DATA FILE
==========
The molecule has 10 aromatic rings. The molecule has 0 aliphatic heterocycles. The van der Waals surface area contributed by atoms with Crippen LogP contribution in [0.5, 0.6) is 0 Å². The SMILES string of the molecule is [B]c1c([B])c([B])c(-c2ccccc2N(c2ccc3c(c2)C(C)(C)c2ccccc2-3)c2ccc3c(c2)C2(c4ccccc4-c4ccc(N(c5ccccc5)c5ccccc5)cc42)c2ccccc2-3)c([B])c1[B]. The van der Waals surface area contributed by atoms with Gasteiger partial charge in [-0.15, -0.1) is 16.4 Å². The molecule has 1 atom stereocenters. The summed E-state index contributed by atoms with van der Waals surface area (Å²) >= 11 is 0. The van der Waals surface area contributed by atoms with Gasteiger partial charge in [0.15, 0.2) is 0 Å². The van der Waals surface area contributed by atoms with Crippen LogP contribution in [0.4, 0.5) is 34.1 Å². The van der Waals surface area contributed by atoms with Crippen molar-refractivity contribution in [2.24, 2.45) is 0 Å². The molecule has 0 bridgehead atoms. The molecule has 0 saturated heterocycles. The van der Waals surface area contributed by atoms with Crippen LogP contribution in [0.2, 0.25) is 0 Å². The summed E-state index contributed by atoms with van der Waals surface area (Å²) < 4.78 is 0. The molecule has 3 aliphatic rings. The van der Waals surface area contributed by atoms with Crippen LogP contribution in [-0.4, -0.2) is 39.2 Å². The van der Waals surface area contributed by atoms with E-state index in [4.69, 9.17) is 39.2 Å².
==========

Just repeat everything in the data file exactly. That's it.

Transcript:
The molecule has 10 aromatic rings. The molecule has 0 aliphatic heterocycles. The van der Waals surface area contributed by atoms with Crippen LogP contribution in [0.5, 0.6) is 0 Å². The SMILES string of the molecule is [B]c1c([B])c([B])c(-c2ccccc2N(c2ccc3c(c2)C(C)(C)c2ccccc2-3)c2ccc3c(c2)C2(c4ccccc4-c4ccc(N(c5ccccc5)c5ccccc5)cc42)c2ccccc2-3)c([B])c1[B]. The van der Waals surface area contributed by atoms with Gasteiger partial charge in [-0.15, -0.1) is 16.4 Å². The molecule has 1 atom stereocenters. The summed E-state index contributed by atoms with van der Waals surface area (Å²) >= 11 is 0. The van der Waals surface area contributed by atoms with Gasteiger partial charge in [0.15, 0.2) is 0 Å². The van der Waals surface area contributed by atoms with Crippen LogP contribution in [0.4, 0.5) is 34.1 Å². The van der Waals surface area contributed by atoms with Crippen molar-refractivity contribution in [2.24, 2.45) is 0 Å². The molecule has 0 bridgehead atoms. The molecule has 0 saturated heterocycles. The van der Waals surface area contributed by atoms with Crippen LogP contribution in [0.2, 0.25) is 0 Å². The summed E-state index contributed by atoms with van der Waals surface area (Å²) < 4.78 is 0. The molecule has 3 aliphatic rings. The van der Waals surface area contributed by atoms with Crippen LogP contribution in [-0.4, -0.2) is 39.2 Å². The van der Waals surface area contributed by atoms with E-state index in [4.69, 9.17) is 39.2 Å².